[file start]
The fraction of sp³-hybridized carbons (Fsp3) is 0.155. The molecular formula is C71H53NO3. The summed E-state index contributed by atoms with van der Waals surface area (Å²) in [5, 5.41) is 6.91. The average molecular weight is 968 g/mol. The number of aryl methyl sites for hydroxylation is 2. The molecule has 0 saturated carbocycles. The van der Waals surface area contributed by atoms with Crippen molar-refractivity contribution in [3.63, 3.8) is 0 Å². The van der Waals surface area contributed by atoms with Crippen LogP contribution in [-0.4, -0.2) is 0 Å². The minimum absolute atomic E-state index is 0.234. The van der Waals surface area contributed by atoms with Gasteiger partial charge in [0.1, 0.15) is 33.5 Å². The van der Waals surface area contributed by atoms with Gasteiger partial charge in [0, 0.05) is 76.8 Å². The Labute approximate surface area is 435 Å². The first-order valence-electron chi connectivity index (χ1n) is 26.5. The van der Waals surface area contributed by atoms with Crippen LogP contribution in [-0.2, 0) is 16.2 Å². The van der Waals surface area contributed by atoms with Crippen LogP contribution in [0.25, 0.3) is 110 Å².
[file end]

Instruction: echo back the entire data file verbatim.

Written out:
The fraction of sp³-hybridized carbons (Fsp3) is 0.155. The molecular formula is C71H53NO3. The summed E-state index contributed by atoms with van der Waals surface area (Å²) in [5, 5.41) is 6.91. The average molecular weight is 968 g/mol. The number of aryl methyl sites for hydroxylation is 2. The molecule has 0 saturated carbocycles. The van der Waals surface area contributed by atoms with Crippen molar-refractivity contribution in [3.63, 3.8) is 0 Å². The van der Waals surface area contributed by atoms with Crippen LogP contribution in [-0.4, -0.2) is 0 Å². The minimum absolute atomic E-state index is 0.234. The van der Waals surface area contributed by atoms with Gasteiger partial charge in [0.1, 0.15) is 33.5 Å². The van der Waals surface area contributed by atoms with Gasteiger partial charge in [0, 0.05) is 76.8 Å². The Labute approximate surface area is 435 Å². The first-order valence-electron chi connectivity index (χ1n) is 26.5. The van der Waals surface area contributed by atoms with Crippen LogP contribution in [-0.2, 0) is 16.2 Å². The van der Waals surface area contributed by atoms with Crippen LogP contribution in [0.25, 0.3) is 110 Å².